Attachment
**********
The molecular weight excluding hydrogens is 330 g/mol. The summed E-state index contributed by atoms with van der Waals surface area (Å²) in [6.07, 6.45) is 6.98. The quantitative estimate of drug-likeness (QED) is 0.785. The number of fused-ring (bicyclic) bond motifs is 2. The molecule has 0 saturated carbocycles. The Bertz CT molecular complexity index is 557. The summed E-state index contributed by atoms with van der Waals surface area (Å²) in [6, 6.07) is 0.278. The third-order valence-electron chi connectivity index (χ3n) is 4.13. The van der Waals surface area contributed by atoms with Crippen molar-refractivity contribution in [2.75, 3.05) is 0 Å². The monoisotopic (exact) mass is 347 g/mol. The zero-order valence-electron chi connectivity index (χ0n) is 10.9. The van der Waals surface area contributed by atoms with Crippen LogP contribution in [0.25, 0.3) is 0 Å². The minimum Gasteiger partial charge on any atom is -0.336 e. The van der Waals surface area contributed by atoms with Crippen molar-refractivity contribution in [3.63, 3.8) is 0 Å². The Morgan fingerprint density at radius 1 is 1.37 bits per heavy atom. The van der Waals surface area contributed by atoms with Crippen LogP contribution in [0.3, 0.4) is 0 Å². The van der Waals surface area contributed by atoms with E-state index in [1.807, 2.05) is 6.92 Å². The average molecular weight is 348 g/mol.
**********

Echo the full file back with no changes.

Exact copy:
The molecular weight excluding hydrogens is 330 g/mol. The summed E-state index contributed by atoms with van der Waals surface area (Å²) in [6.07, 6.45) is 6.98. The quantitative estimate of drug-likeness (QED) is 0.785. The number of fused-ring (bicyclic) bond motifs is 2. The molecule has 0 saturated carbocycles. The Bertz CT molecular complexity index is 557. The summed E-state index contributed by atoms with van der Waals surface area (Å²) in [6, 6.07) is 0.278. The third-order valence-electron chi connectivity index (χ3n) is 4.13. The van der Waals surface area contributed by atoms with Crippen molar-refractivity contribution in [2.75, 3.05) is 0 Å². The monoisotopic (exact) mass is 347 g/mol. The zero-order valence-electron chi connectivity index (χ0n) is 10.9. The van der Waals surface area contributed by atoms with Crippen LogP contribution in [0.25, 0.3) is 0 Å². The minimum Gasteiger partial charge on any atom is -0.336 e. The van der Waals surface area contributed by atoms with Crippen molar-refractivity contribution in [3.63, 3.8) is 0 Å². The Morgan fingerprint density at radius 1 is 1.37 bits per heavy atom. The van der Waals surface area contributed by atoms with Crippen LogP contribution in [0.3, 0.4) is 0 Å². The van der Waals surface area contributed by atoms with E-state index in [1.807, 2.05) is 6.92 Å². The average molecular weight is 348 g/mol.